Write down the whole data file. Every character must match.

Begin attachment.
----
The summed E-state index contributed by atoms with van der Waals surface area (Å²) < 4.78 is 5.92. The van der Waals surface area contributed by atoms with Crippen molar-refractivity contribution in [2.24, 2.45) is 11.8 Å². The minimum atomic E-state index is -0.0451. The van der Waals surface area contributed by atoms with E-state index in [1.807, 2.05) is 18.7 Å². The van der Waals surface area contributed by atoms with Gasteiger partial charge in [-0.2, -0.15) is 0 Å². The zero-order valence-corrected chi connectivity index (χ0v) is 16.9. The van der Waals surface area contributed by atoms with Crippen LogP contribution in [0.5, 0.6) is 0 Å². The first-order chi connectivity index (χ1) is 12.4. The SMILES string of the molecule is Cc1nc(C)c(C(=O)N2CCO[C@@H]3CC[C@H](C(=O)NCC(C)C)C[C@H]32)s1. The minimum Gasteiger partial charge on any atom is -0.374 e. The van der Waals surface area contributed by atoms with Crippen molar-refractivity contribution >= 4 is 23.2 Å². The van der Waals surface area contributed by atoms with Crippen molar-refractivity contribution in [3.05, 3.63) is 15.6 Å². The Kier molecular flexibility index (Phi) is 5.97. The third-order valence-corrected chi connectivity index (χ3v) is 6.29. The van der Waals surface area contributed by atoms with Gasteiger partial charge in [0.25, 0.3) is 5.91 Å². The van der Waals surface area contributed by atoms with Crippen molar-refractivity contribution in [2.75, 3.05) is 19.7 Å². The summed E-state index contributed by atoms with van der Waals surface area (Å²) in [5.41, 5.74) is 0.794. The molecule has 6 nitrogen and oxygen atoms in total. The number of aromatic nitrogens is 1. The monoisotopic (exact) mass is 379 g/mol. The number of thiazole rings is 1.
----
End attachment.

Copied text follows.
The summed E-state index contributed by atoms with van der Waals surface area (Å²) < 4.78 is 5.92. The van der Waals surface area contributed by atoms with Crippen molar-refractivity contribution in [2.24, 2.45) is 11.8 Å². The minimum atomic E-state index is -0.0451. The van der Waals surface area contributed by atoms with E-state index in [1.807, 2.05) is 18.7 Å². The van der Waals surface area contributed by atoms with Gasteiger partial charge in [-0.2, -0.15) is 0 Å². The zero-order valence-corrected chi connectivity index (χ0v) is 16.9. The van der Waals surface area contributed by atoms with Crippen LogP contribution in [0.5, 0.6) is 0 Å². The first-order chi connectivity index (χ1) is 12.4. The SMILES string of the molecule is Cc1nc(C)c(C(=O)N2CCO[C@@H]3CC[C@H](C(=O)NCC(C)C)C[C@H]32)s1. The minimum Gasteiger partial charge on any atom is -0.374 e. The van der Waals surface area contributed by atoms with Crippen molar-refractivity contribution >= 4 is 23.2 Å². The van der Waals surface area contributed by atoms with Crippen molar-refractivity contribution in [3.05, 3.63) is 15.6 Å². The Kier molecular flexibility index (Phi) is 5.97. The third-order valence-corrected chi connectivity index (χ3v) is 6.29. The van der Waals surface area contributed by atoms with Gasteiger partial charge in [0.25, 0.3) is 5.91 Å². The van der Waals surface area contributed by atoms with Crippen molar-refractivity contribution in [2.75, 3.05) is 19.7 Å². The summed E-state index contributed by atoms with van der Waals surface area (Å²) in [5.41, 5.74) is 0.794. The molecule has 6 nitrogen and oxygen atoms in total. The number of aromatic nitrogens is 1. The monoisotopic (exact) mass is 379 g/mol. The number of thiazole rings is 1.